ABC's Z. Byron Wolf reports:
Christine O'Donnell's remarkable victory in the Republican Senate primary in Delaware will lead headlines after Tuesday's primaries. But there are other races worth paying attention to:
Sarah Palin's endorsement helped O'Donnell topple a moderate Republican, but it didn't do much for Maryland Republican Brian Murphy, who was walloped by former Governor Bob Ehrlich in the Gubernatorial primary there. Ehrlich got more than 75 percent of the vote. He'll square off against Gov. Martin O'Malley in November as he tries to get his old job back.
In Wisconsin, County Executive Scott Walker defeated wealthy businessman and former Rep. Mark Neumann. Walker, who had backing of the state party, will square off against Milwaukee Mayor Tom Barrett. Current Governor Jim Doyle, a Democrat, is not seeking a third term.
Also in Wisconsin is one of the most watched House races in the country. Sean Duffy is a former professional competitive lumberjack and reality TV star, who appeared on MTV's "Real World" in the 1990s. Now Duffy is a conservative Republican. He was running effectively against long-time Congressman David Obey when Obey decided not to seek reelection. Instead, Duffy will face off in November against Julie Lassa, a young mother of two and state Senator. This race represents a changing of the guard more than most; Obey was in Congress before either Lassa or Duffy was born.
In Rhode Island, the race for Governor will be interesting in November. John Robitaille, a staffer for the current Republican governor, got his party's nomination. He'll face off against the State Treasurer, Frank Caprio, in November. But also on the ballot will be former Republican Sen. Lincoln Chaffee, now an Independent. Chaffee left the Republican party after losing his Senate reelection campaign in 2006. And he has lamented the dearth of moderate Republicans. He is running as someone who will unabashedly seek to raise taxes to balance the budget.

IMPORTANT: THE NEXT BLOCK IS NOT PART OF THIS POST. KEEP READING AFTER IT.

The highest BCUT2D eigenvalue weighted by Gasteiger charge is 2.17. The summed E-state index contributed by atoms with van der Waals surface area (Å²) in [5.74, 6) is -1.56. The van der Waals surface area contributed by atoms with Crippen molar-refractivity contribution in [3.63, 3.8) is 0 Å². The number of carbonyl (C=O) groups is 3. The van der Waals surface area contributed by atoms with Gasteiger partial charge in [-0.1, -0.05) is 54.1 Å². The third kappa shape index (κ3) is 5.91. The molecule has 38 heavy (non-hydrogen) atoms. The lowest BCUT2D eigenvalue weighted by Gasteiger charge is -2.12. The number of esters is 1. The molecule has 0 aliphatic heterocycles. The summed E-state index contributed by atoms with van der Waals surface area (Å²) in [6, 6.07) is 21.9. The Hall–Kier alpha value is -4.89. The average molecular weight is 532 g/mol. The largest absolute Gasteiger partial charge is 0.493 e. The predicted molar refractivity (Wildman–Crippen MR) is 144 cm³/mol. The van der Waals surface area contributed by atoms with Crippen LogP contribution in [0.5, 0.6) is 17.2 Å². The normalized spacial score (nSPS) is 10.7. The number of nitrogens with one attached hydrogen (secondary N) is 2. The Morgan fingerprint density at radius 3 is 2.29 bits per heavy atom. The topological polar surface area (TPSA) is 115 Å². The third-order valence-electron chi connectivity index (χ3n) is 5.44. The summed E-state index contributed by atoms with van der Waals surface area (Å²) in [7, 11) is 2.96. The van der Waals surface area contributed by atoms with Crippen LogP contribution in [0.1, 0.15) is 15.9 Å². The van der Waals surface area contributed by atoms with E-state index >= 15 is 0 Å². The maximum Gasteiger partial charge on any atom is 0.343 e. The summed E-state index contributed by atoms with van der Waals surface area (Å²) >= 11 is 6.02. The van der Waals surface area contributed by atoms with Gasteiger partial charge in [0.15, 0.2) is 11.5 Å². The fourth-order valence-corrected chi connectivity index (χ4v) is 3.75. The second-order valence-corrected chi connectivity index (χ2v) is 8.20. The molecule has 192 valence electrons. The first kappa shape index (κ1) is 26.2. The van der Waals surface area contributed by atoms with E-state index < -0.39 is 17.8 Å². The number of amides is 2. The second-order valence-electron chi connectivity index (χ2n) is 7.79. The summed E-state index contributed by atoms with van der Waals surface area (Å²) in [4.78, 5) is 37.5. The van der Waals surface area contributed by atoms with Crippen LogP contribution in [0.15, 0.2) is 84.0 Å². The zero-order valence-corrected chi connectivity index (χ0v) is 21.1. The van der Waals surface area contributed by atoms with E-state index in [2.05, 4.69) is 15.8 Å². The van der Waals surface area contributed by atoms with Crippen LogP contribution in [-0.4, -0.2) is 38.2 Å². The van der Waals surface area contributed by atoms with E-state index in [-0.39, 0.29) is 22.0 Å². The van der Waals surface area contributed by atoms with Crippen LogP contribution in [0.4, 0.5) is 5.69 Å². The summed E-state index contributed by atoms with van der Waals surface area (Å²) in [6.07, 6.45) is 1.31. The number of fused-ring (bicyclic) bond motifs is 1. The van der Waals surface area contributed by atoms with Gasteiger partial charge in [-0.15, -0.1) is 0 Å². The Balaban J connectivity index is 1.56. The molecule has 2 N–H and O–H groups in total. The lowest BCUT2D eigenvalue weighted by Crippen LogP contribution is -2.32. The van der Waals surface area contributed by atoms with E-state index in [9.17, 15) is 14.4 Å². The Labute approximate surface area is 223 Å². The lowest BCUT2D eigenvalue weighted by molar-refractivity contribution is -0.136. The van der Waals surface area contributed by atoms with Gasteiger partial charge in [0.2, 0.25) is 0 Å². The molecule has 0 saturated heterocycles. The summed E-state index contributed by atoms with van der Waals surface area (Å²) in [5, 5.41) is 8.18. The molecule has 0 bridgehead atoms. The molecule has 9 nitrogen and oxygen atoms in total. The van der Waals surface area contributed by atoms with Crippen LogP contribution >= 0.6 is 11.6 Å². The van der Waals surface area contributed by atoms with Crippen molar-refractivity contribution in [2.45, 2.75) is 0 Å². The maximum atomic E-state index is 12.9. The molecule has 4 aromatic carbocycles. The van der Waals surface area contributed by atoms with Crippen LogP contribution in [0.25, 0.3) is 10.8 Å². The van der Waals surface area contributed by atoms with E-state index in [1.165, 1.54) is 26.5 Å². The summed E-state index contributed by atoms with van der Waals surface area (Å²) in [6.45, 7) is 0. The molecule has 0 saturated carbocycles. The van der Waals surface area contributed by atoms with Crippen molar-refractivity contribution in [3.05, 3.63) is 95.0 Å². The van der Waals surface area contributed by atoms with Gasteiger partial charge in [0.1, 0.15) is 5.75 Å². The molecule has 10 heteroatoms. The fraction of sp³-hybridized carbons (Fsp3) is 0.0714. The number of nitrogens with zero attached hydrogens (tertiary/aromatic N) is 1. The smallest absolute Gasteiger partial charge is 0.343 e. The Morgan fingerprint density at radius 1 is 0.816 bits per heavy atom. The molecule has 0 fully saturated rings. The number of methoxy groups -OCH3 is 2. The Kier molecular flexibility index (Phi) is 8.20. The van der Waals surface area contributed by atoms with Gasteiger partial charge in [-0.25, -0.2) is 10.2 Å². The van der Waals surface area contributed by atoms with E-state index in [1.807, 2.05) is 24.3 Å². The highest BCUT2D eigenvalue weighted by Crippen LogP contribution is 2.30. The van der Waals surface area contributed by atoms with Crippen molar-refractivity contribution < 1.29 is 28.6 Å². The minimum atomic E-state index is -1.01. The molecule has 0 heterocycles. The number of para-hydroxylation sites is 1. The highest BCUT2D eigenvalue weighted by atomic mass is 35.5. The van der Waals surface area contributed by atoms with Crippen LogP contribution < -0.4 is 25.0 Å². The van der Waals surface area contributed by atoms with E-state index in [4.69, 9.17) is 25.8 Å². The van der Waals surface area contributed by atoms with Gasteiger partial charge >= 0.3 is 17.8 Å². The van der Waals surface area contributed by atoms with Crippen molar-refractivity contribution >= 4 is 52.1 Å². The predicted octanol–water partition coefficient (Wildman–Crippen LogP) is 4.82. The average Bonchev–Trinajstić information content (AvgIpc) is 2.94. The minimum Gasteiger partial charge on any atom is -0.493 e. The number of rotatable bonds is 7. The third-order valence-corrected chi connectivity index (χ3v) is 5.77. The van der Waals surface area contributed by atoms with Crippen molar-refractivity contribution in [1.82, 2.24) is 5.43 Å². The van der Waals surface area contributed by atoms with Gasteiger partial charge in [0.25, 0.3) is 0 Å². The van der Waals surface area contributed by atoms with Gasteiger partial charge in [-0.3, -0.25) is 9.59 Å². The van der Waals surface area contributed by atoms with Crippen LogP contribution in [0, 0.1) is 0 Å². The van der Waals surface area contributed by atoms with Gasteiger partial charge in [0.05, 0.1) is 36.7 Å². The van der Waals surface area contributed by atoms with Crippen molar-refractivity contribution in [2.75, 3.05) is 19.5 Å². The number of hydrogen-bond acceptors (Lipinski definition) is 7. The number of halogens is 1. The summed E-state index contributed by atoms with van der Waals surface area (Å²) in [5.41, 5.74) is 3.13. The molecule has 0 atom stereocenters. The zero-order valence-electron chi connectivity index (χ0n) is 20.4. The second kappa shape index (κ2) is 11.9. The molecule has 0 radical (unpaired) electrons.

Several Democrats who faced primary challenges were able to brush their opponents away.
Democratic Rep. Stephen Lynch in liberal Massachusetts drew the ire of Democrats for opposing the health care law. But he easily brushed aside a primary challenge from Mac D'Alessandro, a union activist.
Rep. Barney Frank easily defeated a woman who decided to run against him after the two got into a verbal argument at a townhall meeting.